Cinema Club: The Bitter Tears of Petra von Kant (1972)

Posted on November 29, 2013

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The Bitter Tears of Petra von Kant (Rainer Werner Fassbinder, 1972)

(First things first, the opening line of my notes for this film read ‘she’s got a slave and a wig‘. That’s about right)

‘The Bitter Tears of Petra von Kant’ is not an easy film to watch. Two hours long, split into four acts and taking place within practically the same four walls with a grand total of six on -screen characters, it is visually and artistically minimal to say the least. What it doesn’t scrimp on is the intensity of emotion and human feeling. All six characters are desperate in a variety of ways, and no one holds back in showing this, with a very important exception. It takes a special talent to make a film as sparse as this so bewitching.

The title character is a fashion designer of some sort, who despite often speaking of a jet-setting lifestyle never seems to leave her bedroom, and barely her bed. Her cousin turns up, an equally upper-class sort, and they have a long discussion about the men in their lives and the disappointments that have stemmed from their relationships. All the while Petra’s assistant/servant/FULL BLOWN SLAVE Marlene paints away in the background, completely mute. Everything goes screwball with the arrival of Karin, a 23 year old lady who Petra is immediately attracted to. Karin, an aspiring model, visits the next evening to thrash out some work with Petra. Karin’s back story is aired, an often tragic tale softly spoken whilst Petra continually attempts to get closer and closer to the young girl. Her attraction is unquestionable. Marlene is still there, typing away frantically in the background. Petra insists that Karin move in, which she eventually agrees to do.

The film then fast forwards to act three, and we’re some time in the future, maybe not so distant. Karin is still at Petra’s, and the roles have seemingly reversed. Petra has become desperate for the affection of Karin, and it becomes obvious that Karin is taking advantage of Petra, only to drop her when the time is right. Petra by now has transformed from an arrogant, irritating woman into a lonely old lady, resembling the mannequins that stand all around the apartment. After the most subservient discussion in the film, Karin reveals that she is to return to her husband. Petra is distraught. The last legs of the film are set on Petra’s birthday, as the various characters in her life come around whilst Petra drinks herself silly desperately waiting for Karin to call. It’s concurrently hilarious and violently depressing. It all comes to a head, Petra starts smashing things and abusing all around her. We end with Petra worn out in bed, seemingly at peace after Karin calls. Petra apologizes to Marlene, which causes the much sat-upon slave to pack up and leave, in a beautifully rendered final shot.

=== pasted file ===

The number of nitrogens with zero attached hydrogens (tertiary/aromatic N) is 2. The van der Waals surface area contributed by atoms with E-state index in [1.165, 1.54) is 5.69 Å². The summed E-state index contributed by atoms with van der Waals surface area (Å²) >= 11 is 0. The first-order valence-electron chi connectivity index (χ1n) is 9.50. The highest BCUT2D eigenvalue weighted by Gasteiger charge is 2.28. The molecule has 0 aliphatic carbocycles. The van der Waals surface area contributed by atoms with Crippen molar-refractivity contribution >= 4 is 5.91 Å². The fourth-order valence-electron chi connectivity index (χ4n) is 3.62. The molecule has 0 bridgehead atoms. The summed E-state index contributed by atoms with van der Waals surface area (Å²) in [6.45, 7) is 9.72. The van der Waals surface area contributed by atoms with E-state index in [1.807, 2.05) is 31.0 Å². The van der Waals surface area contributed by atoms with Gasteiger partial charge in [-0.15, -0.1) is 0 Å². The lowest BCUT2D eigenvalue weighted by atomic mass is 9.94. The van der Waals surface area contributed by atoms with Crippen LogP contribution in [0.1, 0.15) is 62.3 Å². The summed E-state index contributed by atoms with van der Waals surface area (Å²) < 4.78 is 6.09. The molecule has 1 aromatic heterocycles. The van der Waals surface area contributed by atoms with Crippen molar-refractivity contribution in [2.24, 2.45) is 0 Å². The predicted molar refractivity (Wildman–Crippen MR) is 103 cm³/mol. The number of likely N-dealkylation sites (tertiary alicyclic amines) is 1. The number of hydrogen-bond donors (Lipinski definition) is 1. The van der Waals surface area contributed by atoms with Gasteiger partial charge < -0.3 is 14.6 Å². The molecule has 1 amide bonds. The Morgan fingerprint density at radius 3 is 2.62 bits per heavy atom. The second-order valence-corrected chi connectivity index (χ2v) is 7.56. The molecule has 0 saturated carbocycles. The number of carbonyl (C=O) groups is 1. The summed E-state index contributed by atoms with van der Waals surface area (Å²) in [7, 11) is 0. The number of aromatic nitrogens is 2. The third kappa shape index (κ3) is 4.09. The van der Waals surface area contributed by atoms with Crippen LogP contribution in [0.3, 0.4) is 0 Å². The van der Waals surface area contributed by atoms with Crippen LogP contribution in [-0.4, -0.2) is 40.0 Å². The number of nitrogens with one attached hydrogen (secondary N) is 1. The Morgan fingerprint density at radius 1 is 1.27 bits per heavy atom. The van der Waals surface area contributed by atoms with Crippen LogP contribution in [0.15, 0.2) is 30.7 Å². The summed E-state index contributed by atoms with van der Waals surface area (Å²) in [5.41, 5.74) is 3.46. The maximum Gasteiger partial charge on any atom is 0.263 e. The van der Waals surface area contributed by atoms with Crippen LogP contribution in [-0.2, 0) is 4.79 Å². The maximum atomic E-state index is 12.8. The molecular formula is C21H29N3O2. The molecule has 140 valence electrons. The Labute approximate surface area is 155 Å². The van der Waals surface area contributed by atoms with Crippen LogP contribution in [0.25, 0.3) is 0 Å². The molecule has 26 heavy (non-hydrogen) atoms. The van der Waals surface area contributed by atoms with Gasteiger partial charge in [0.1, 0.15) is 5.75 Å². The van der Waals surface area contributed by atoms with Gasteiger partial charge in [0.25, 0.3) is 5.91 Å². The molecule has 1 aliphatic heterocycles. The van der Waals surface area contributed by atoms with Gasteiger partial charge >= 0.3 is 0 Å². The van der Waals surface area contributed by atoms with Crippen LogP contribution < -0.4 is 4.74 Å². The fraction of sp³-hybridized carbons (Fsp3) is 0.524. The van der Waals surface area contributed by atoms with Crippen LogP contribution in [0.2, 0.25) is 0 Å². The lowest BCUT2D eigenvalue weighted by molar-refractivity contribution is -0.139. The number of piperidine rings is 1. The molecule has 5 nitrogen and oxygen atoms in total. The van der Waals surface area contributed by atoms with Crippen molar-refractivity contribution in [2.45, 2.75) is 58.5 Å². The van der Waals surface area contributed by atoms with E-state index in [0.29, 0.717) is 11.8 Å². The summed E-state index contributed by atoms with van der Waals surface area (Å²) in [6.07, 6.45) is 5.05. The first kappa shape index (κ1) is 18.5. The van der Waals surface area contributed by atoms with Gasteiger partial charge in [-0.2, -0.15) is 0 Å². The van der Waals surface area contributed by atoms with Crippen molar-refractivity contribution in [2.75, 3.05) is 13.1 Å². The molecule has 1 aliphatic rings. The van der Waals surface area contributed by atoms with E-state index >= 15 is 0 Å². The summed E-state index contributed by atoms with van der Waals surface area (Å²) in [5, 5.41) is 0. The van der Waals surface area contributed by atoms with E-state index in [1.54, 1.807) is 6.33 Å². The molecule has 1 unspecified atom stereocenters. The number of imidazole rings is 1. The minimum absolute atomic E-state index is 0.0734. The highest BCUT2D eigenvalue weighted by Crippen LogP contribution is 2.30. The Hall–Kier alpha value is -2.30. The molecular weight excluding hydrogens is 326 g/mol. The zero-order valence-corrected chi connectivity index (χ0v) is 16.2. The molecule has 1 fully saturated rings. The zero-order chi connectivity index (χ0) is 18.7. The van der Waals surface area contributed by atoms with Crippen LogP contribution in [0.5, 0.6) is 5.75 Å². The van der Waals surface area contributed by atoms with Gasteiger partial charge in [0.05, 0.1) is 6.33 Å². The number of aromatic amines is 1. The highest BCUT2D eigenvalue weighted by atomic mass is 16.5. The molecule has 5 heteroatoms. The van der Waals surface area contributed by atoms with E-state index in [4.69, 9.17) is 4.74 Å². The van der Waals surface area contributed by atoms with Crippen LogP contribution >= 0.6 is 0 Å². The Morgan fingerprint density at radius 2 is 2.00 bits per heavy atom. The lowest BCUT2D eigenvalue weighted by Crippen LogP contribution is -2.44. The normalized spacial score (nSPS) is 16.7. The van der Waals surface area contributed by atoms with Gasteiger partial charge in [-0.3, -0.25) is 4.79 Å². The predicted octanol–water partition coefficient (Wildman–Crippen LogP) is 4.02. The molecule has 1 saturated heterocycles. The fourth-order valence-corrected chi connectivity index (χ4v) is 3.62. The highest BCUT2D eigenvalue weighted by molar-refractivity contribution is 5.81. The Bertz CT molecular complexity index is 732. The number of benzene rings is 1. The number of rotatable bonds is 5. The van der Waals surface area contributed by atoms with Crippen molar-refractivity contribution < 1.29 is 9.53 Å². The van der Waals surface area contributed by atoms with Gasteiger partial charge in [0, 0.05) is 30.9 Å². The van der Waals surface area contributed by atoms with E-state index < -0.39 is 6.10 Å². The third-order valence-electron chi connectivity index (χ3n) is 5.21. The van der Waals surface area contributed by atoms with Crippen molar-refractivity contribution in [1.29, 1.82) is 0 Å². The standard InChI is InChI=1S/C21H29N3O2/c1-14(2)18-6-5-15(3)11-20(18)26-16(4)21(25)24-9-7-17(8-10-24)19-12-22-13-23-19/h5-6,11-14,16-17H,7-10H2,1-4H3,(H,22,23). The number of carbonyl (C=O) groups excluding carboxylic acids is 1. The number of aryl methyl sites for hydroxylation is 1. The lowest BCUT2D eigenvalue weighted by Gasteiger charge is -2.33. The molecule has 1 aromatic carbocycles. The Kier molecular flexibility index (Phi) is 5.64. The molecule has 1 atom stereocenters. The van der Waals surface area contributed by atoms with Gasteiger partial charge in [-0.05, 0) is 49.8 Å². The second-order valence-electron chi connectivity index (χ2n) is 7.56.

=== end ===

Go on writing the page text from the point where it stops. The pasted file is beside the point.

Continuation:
If you decide that your film is only going to contain six characters, two of whom only feature in a single scene and one who doesn’t speak a single word, in a single location, you best make damn sure that those characters are full of life and engaging to say the least. Fassbinder accomplishes this and then some. The performance as Petra by Margit Carstensen is damn near titanic. Portraying a character that is first headstrong, then meek, then practically manic, she is quite blatantly having the time of her life. The supporting cast all put in strong performances as well, in particular Gisela Fackeldey’s brief cameo as Petra’s mother who can’t come to terms with the fact her daughter loves a woman. It’s borderline riotous.

The sleeper star character of the film that underpins the themes that hold it all together however is Marlene, Petra’s assistant/servant/FULL BLOWN SLAVE. Entirely mute throughout the film, she acts as the audience in some respects. She is consistently in the background of whatever is happening in the apartment, and is frequently on the receiving end of tongue lashings from Petra, in particular when Karin is breaking her heart. She is a terrifyingly clear window into the erotic and sexual side of cruelty, and the intricacies and complications of desire and lust. She is the only character, with possibly the exception of Petra’s daughter Gabby, that isn’t pre-occupied with a need to dominate their relationships. She is the put-upon, the weak, the dominated. She is the consistent unchanging character of imprisonment, whether it is self-desired or not we don’t know. Without managing to speak a word she captures so many different human thoughts. It’s a special, special character.

‘The Bitter Tears of Petra von Kant’ walks a particularly thin tightrope of thrill and tedium, yet manages to stay away from the sea of boredom beneath it. A lot of this must go down to Fassbinder, as the whole thing is put together with incredible attention to detail. One of my favourite aspects of the whole film was the late birthday scene, and the evolution of colour with the arrival of each new character. Each character wears a different colour, each as stark as the next. It reminded me of Cluedo, all be it in the context of an artistic German film from the 1970s. The use of the huge classical nude painting as a consistent backdrop to the film is also a stroke of genius, providing the only visual male presence in the film whatsoever. It’s the little things that make a film like this.

This movie is full of the little things, enough of them to create a tidal wave of intense emotion. Good work.

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Posted in: Cinema